After 15 minutes shooting the shit about Dilla and Guinean label Sylliphone and how focused Dr Dre was when NWA first dropped, I’m outclassed when he starts talking about Frank Sinatra’s use of spring reverb. The conversation drifts from Milton Nascimiento (Zeus in El Guincho’s Pantheon) to calypso king Mighty Sparrow, and he says, “When I started producing, I was obsessed with exotica records.” It’s odd to meet a musician so energetic about other people’s music. Some can’t do it even when you specifically ask them too, but El Guincho’s a guy who big ups Martin Denny’s use of panning right before sharing this thoughts on Trinidadian harmonies, a guy who remembers where the cymbals were placed on that Bowie record.
If his love of music seems deep and uncomplicated, El Guincho’s studio process is a kind of lo-fi baroque. It’s so complex he has to draw a wild flowchart to explain it. First he samples. Everything. This operation started years before Alegranza!, back when he dreamt of studying ethnomusicology. Vinyl, CD, mp3s, nature sounds, city noise—these snippets get bounced to an old four-track or his favorite cassette Walkman. “The quality is crap, but it warms up the sound,” he explains. From there they go into the sampler to be played live, then into six cheap guitar amps arranged in a circle around an omni-directional mic. He tunes the amps, adjusting individual volume and EQ settings until the sound quality in his head enters the room. Then he records himself playing live sampler with a Neuman mic borrowed from a friend up the street. Once those tracks are laid down, El Guincho surrounds his drumset with six mics and records live percussion, playing along to those samples. After this come the vocals, layered lyrics with self-provided backing harmonies and shouts.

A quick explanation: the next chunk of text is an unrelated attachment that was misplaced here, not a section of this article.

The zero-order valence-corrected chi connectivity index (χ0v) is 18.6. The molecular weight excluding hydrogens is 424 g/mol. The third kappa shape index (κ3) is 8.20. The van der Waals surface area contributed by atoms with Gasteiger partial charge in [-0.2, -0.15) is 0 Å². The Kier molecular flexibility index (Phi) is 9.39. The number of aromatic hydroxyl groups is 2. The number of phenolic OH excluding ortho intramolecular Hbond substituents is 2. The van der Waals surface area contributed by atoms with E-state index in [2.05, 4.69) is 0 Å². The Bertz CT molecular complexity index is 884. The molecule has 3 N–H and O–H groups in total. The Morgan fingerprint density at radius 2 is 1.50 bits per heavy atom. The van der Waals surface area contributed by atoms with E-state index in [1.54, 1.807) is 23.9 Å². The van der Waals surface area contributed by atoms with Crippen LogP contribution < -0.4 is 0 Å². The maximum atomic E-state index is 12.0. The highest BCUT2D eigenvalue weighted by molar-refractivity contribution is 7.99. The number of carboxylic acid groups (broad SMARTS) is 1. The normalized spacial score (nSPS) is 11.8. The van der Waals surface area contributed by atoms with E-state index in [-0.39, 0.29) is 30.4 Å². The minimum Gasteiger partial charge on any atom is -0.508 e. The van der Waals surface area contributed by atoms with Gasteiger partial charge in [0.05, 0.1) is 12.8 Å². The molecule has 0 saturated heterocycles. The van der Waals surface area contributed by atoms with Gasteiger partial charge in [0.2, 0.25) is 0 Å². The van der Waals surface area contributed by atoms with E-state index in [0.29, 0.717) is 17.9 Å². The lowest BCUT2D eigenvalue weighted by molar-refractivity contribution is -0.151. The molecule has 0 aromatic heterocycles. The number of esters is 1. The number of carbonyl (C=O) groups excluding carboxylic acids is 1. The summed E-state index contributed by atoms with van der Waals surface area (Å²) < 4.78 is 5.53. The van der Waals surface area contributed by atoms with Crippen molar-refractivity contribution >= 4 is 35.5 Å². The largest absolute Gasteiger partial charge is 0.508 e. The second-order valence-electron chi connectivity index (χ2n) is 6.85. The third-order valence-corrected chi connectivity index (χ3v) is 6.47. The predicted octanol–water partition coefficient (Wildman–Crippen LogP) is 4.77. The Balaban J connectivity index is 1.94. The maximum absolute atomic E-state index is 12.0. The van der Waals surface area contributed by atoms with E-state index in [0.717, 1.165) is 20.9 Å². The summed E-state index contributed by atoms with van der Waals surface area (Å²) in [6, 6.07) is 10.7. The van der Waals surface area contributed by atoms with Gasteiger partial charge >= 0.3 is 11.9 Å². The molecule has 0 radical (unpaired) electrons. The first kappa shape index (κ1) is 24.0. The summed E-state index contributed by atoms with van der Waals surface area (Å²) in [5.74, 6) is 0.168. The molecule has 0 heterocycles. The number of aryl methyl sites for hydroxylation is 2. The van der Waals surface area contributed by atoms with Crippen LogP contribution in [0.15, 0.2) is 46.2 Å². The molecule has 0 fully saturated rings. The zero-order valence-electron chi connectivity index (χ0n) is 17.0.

Somehow out of this tangle of wires emerges music as open as the skies above the tropical archipelago where he grew up. Which is, literally, the sound of the album. El Guincho spent days field-recording on the Barceloneta seashore, concentrating echoes of home—is that a seagull or electronic wreckage?—into tunes like “Costa Paraiso.” Human drumming meshes with machine-sourced material to create the same funky heart-race rhythm you’d get after running down a sand dune and almost losing your balance. Todo lo major, he sings—all the best. The rhythm hits its stride halfway through and suddenly you’re dancing inside the song, buoyed on his waves. What was once repetitive now feels oceanic. You’re inside, afloat. More words leap out. In translation: In the room in the depth in the room/ Do you know if someone saw her?/ Of all the best, of all the best, of all the best/ Nothing for him. Most El Guincho songs are “me” talking to “you”—vulnerable whispers for a lover whooped up into elliptical pop lyrics. The shadows stick out more on a sunny beach, but even when it’s a poetic sketch of loss, the music communicates palpable optimism. All the best is the clearest line in the song. This phrase repeats the most. Maybe it’s what El Guincho wants you to remember.